Getty illustration by Steven Taylor.
Death and taxes. The two certainties in life, as Benjamin Franklin once said.
But new research suggests another link between the two: Americans are about six percent more likely to be in a fatal car crash on Tax Day compared to the week before or after, according to a letter published in the Journal of the American Medical Association.
That equates to an average of 13 more deaths nationwide, said Dr. Donald Redelmeier, a professor of medicine at the University of Toronto who took an interest in the phenomenon after working as an emergency room physician. He and medical student Christopher Yarnell perused the National Highway Traffic Safety Administration’s crash data from 1980 to 2009 and determined that the increase is comparable to the spike in wrecks seen on Super Bowl Sunday.
But there are some key differences between the two days, Redelmeier said. Primarily alcohol.
The increased risk on Super Bowl Sunday jumps by about 30 to 40 percent in the three to four hours after the game, with alcohol playing a major role in those crashes.
The same doesn’t hold true for Tax Day. In fact, the statistically significant 6 percent increase in crash-related fatalities holds throughout the entire day, whether it is morning, noon, or night. If alcohol was a contributing factor, Redelmeier said, the risk would probably spike in the evening hours when consumption is more frequent.
So why the jump? While the study didn’t analyze the specific cause of the accidents, Redelmeier believes higher stress and the distractions that come with it are to blame.
“Driver error contributes to a majority of [vehicle crash] events, and stress is often speculated as a factor of human error,” said Redelmeier. “That’s what makes Tax Day special. It lets us study large, widespread stress on a single day, on a repeated basis to test how short stress can contribute to driver behavior.”
In particular, for the 20 percent of Americans who do not do their taxes early, the stress of filling out and filing tax forms at the last minute can lead to anxiety, sleep deprivation, a decreased tolerance for hassles, and other factors that contribute to vehicle accidents. And even if you file in advance, you aren’t necessarily immune to the phenomenon, Redelmeier said. The increased risk applies to everyone on the road — no matter when they file or whether they are drivers, passengers, or pedestrians.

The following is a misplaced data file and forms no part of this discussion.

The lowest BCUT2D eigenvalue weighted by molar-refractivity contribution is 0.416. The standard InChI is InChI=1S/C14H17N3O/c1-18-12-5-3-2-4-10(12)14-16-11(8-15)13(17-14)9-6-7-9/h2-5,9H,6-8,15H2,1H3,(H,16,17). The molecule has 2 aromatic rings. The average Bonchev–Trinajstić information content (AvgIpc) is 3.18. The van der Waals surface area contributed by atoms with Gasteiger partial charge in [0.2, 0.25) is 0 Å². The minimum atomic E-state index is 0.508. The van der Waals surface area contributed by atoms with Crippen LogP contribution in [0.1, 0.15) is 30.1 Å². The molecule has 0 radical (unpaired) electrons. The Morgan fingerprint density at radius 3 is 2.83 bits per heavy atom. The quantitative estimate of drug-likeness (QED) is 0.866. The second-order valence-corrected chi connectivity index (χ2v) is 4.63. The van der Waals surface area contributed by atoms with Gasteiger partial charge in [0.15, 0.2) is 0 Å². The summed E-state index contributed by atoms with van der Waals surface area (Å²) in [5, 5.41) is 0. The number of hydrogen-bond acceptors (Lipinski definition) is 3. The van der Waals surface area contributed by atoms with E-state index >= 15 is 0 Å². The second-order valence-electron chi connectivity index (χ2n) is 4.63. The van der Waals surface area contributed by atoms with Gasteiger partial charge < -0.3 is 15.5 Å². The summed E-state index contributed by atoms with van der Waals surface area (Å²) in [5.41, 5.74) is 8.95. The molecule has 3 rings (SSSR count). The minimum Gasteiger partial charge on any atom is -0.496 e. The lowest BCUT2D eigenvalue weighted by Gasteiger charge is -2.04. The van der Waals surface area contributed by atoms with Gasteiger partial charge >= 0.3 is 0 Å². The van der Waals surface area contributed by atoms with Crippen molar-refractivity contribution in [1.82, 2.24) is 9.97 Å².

However, the risk increase was only observed in adults younger than 65 — presumably because many individuals over the age of 65 no longer have to do taxes, Redelmeier said.
The authors do not believe the higher rate of accidents is due to increased driving on Tax Day. That’s because the risk was more accentuated in the last two decades even though electronic filing has become more common. If anything, the ability to electronically file may actually lead to more filing procrastination and cause even more stress, Redelmeier said.
Given the increased risk, Redelmeier recommends being extra-vigilant of safety practices, such as wearing seat belts and driving under the speed limit.
“In our world, there is no way to avoid stress, but there are lots of ways of making stressful situations worse,” Redelmeier said. “We just want people to be a little more mindful of the distracting abilities of stress in a single day.”
It’s good advice to keep in mind this election year. Redelmeier also said crash rates jump on the day Americans head to the polls to vote for president.